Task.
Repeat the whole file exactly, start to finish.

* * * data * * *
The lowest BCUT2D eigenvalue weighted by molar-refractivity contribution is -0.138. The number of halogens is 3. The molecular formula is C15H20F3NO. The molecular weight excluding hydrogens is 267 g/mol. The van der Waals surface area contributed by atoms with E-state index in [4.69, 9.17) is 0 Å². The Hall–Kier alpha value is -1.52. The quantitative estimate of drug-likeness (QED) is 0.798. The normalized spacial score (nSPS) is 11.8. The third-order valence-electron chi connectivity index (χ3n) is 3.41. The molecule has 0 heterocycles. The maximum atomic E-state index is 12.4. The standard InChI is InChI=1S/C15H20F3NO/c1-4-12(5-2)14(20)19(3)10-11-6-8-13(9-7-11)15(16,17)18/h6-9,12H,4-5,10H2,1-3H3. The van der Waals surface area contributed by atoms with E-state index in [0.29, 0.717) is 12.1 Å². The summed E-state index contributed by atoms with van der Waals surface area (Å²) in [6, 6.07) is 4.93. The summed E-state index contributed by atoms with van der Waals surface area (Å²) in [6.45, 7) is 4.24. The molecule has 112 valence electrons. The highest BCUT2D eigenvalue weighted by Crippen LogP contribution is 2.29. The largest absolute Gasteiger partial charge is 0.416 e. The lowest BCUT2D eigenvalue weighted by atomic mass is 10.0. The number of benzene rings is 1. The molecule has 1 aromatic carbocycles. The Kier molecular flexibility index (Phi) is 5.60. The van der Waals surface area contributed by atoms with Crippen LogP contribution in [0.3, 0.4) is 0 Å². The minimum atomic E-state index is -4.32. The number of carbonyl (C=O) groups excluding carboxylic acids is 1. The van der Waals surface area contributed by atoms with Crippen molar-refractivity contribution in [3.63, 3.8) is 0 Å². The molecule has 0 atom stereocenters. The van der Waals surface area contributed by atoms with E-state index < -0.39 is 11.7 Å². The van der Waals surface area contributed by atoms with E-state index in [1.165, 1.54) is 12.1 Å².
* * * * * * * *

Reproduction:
The lowest BCUT2D eigenvalue weighted by molar-refractivity contribution is -0.138. The number of halogens is 3. The molecular formula is C15H20F3NO. The molecular weight excluding hydrogens is 267 g/mol. The van der Waals surface area contributed by atoms with E-state index in [4.69, 9.17) is 0 Å². The Hall–Kier alpha value is -1.52. The quantitative estimate of drug-likeness (QED) is 0.798. The normalized spacial score (nSPS) is 11.8. The third-order valence-electron chi connectivity index (χ3n) is 3.41. The molecule has 0 heterocycles. The maximum atomic E-state index is 12.4. The standard InChI is InChI=1S/C15H20F3NO/c1-4-12(5-2)14(20)19(3)10-11-6-8-13(9-7-11)15(16,17)18/h6-9,12H,4-5,10H2,1-3H3. The van der Waals surface area contributed by atoms with E-state index in [0.29, 0.717) is 12.1 Å². The summed E-state index contributed by atoms with van der Waals surface area (Å²) in [6, 6.07) is 4.93. The summed E-state index contributed by atoms with van der Waals surface area (Å²) in [6.45, 7) is 4.24. The molecule has 112 valence electrons. The highest BCUT2D eigenvalue weighted by Crippen LogP contribution is 2.29. The largest absolute Gasteiger partial charge is 0.416 e. The lowest BCUT2D eigenvalue weighted by atomic mass is 10.0. The number of benzene rings is 1. The molecule has 1 aromatic carbocycles. The Kier molecular flexibility index (Phi) is 5.60. The van der Waals surface area contributed by atoms with Crippen LogP contribution in [0.3, 0.4) is 0 Å². The minimum atomic E-state index is -4.32. The number of carbonyl (C=O) groups excluding carboxylic acids is 1. The van der Waals surface area contributed by atoms with Crippen molar-refractivity contribution in [3.63, 3.8) is 0 Å². The molecule has 0 atom stereocenters. The van der Waals surface area contributed by atoms with E-state index < -0.39 is 11.7 Å². The van der Waals surface area contributed by atoms with E-state index in [1.165, 1.54) is 12.1 Å².